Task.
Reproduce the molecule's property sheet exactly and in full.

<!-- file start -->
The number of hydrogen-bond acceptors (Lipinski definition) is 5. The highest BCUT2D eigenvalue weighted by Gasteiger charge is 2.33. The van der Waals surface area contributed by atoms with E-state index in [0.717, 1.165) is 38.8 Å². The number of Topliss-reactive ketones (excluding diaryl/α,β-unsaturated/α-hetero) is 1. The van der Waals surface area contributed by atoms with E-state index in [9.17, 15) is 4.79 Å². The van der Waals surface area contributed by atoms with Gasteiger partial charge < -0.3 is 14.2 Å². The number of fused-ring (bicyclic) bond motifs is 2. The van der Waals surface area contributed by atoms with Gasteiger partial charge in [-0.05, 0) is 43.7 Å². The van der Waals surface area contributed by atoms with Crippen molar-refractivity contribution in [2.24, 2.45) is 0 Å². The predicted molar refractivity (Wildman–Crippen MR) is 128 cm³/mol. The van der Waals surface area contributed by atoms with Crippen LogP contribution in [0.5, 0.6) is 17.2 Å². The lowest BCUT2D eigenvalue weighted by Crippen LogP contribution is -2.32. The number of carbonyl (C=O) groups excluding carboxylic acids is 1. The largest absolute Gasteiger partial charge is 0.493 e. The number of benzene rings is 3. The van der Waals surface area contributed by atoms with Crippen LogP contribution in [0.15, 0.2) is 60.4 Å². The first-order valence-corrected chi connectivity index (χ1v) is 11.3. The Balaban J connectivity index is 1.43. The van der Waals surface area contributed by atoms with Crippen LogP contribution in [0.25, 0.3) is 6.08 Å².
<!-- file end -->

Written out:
The number of hydrogen-bond acceptors (Lipinski definition) is 5. The highest BCUT2D eigenvalue weighted by Gasteiger charge is 2.33. The van der Waals surface area contributed by atoms with E-state index in [0.717, 1.165) is 38.8 Å². The number of Topliss-reactive ketones (excluding diaryl/α,β-unsaturated/α-hetero) is 1. The van der Waals surface area contributed by atoms with E-state index in [9.17, 15) is 4.79 Å². The van der Waals surface area contributed by atoms with Gasteiger partial charge < -0.3 is 14.2 Å². The number of fused-ring (bicyclic) bond motifs is 2. The van der Waals surface area contributed by atoms with Gasteiger partial charge in [-0.05, 0) is 43.7 Å². The van der Waals surface area contributed by atoms with Crippen molar-refractivity contribution in [2.24, 2.45) is 0 Å². The predicted molar refractivity (Wildman–Crippen MR) is 128 cm³/mol. The van der Waals surface area contributed by atoms with Crippen LogP contribution in [0.5, 0.6) is 17.2 Å². The lowest BCUT2D eigenvalue weighted by Crippen LogP contribution is -2.32. The number of carbonyl (C=O) groups excluding carboxylic acids is 1. The largest absolute Gasteiger partial charge is 0.493 e. The number of benzene rings is 3. The van der Waals surface area contributed by atoms with Crippen LogP contribution in [0.15, 0.2) is 60.4 Å². The first-order valence-corrected chi connectivity index (χ1v) is 11.3. The Balaban J connectivity index is 1.43. The van der Waals surface area contributed by atoms with Crippen LogP contribution in [0.25, 0.3) is 6.08 Å².